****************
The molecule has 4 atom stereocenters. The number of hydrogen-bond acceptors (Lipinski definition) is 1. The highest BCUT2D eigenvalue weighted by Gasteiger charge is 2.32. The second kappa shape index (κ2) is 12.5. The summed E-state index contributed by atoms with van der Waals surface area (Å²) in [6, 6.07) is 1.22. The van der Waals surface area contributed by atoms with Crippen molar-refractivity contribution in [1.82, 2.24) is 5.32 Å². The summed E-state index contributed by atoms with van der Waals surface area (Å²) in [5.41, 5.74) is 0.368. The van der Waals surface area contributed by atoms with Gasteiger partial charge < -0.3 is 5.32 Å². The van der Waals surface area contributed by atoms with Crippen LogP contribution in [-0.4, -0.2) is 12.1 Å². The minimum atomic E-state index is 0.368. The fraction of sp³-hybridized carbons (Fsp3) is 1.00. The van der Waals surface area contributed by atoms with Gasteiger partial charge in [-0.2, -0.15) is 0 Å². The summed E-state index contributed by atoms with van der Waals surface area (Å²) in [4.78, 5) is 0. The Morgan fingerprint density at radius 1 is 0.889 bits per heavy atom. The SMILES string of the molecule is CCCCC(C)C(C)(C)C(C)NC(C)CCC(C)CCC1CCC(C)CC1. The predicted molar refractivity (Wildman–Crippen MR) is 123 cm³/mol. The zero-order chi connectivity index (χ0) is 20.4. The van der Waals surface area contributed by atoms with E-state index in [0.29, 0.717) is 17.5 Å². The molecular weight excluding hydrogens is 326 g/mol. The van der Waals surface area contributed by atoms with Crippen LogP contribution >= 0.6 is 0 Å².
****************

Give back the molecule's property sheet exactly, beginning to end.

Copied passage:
The molecule has 4 atom stereocenters. The number of hydrogen-bond acceptors (Lipinski definition) is 1. The highest BCUT2D eigenvalue weighted by Gasteiger charge is 2.32. The second kappa shape index (κ2) is 12.5. The summed E-state index contributed by atoms with van der Waals surface area (Å²) in [6, 6.07) is 1.22. The van der Waals surface area contributed by atoms with Crippen molar-refractivity contribution in [1.82, 2.24) is 5.32 Å². The summed E-state index contributed by atoms with van der Waals surface area (Å²) in [5.41, 5.74) is 0.368. The van der Waals surface area contributed by atoms with Gasteiger partial charge < -0.3 is 5.32 Å². The van der Waals surface area contributed by atoms with Crippen LogP contribution in [-0.4, -0.2) is 12.1 Å². The minimum atomic E-state index is 0.368. The fraction of sp³-hybridized carbons (Fsp3) is 1.00. The van der Waals surface area contributed by atoms with Gasteiger partial charge in [-0.2, -0.15) is 0 Å². The summed E-state index contributed by atoms with van der Waals surface area (Å²) in [4.78, 5) is 0. The Morgan fingerprint density at radius 1 is 0.889 bits per heavy atom. The SMILES string of the molecule is CCCCC(C)C(C)(C)C(C)NC(C)CCC(C)CCC1CCC(C)CC1. The predicted molar refractivity (Wildman–Crippen MR) is 123 cm³/mol. The zero-order chi connectivity index (χ0) is 20.4. The van der Waals surface area contributed by atoms with E-state index in [0.29, 0.717) is 17.5 Å². The molecular weight excluding hydrogens is 326 g/mol. The van der Waals surface area contributed by atoms with Crippen LogP contribution >= 0.6 is 0 Å².